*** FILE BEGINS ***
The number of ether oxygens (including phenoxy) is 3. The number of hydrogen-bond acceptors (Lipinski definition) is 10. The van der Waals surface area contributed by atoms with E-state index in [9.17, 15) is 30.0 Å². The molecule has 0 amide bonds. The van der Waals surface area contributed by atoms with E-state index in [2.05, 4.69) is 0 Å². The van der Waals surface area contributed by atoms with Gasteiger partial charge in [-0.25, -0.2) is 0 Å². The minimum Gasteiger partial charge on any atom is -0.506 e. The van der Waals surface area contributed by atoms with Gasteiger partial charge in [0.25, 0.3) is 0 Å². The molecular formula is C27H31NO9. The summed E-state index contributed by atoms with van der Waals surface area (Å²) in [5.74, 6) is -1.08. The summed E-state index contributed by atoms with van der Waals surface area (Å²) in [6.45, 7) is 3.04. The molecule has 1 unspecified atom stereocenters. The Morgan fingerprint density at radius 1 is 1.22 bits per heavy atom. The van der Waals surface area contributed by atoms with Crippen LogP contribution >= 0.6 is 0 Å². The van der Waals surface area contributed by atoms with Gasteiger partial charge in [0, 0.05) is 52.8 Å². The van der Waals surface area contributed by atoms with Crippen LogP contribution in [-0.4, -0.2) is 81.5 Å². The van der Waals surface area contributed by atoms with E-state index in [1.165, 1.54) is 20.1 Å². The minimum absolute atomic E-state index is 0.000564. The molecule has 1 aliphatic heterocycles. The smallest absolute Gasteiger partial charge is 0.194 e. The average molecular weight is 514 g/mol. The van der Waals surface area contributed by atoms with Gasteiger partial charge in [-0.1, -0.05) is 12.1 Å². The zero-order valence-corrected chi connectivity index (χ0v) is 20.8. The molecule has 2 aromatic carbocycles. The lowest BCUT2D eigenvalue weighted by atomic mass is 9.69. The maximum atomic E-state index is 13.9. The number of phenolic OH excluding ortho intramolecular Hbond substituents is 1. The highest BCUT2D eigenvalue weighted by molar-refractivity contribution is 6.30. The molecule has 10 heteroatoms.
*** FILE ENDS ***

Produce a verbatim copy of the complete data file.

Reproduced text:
The number of ether oxygens (including phenoxy) is 3. The number of hydrogen-bond acceptors (Lipinski definition) is 10. The van der Waals surface area contributed by atoms with E-state index in [9.17, 15) is 30.0 Å². The molecule has 0 amide bonds. The van der Waals surface area contributed by atoms with E-state index in [2.05, 4.69) is 0 Å². The van der Waals surface area contributed by atoms with Gasteiger partial charge in [-0.25, -0.2) is 0 Å². The minimum Gasteiger partial charge on any atom is -0.506 e. The van der Waals surface area contributed by atoms with Gasteiger partial charge in [0.25, 0.3) is 0 Å². The molecular formula is C27H31NO9. The summed E-state index contributed by atoms with van der Waals surface area (Å²) in [5.74, 6) is -1.08. The summed E-state index contributed by atoms with van der Waals surface area (Å²) in [6.45, 7) is 3.04. The molecule has 1 unspecified atom stereocenters. The Morgan fingerprint density at radius 1 is 1.22 bits per heavy atom. The van der Waals surface area contributed by atoms with Crippen LogP contribution >= 0.6 is 0 Å². The van der Waals surface area contributed by atoms with Gasteiger partial charge in [0, 0.05) is 52.8 Å². The van der Waals surface area contributed by atoms with Crippen LogP contribution in [-0.4, -0.2) is 81.5 Å². The van der Waals surface area contributed by atoms with E-state index in [1.165, 1.54) is 20.1 Å². The minimum absolute atomic E-state index is 0.000564. The molecule has 1 aliphatic heterocycles. The smallest absolute Gasteiger partial charge is 0.194 e. The average molecular weight is 514 g/mol. The van der Waals surface area contributed by atoms with Gasteiger partial charge in [-0.1, -0.05) is 12.1 Å². The zero-order valence-corrected chi connectivity index (χ0v) is 20.8. The molecule has 2 aromatic carbocycles. The lowest BCUT2D eigenvalue weighted by atomic mass is 9.69. The maximum atomic E-state index is 13.9. The number of phenolic OH excluding ortho intramolecular Hbond substituents is 1. The highest BCUT2D eigenvalue weighted by molar-refractivity contribution is 6.30. The molecule has 10 heteroatoms.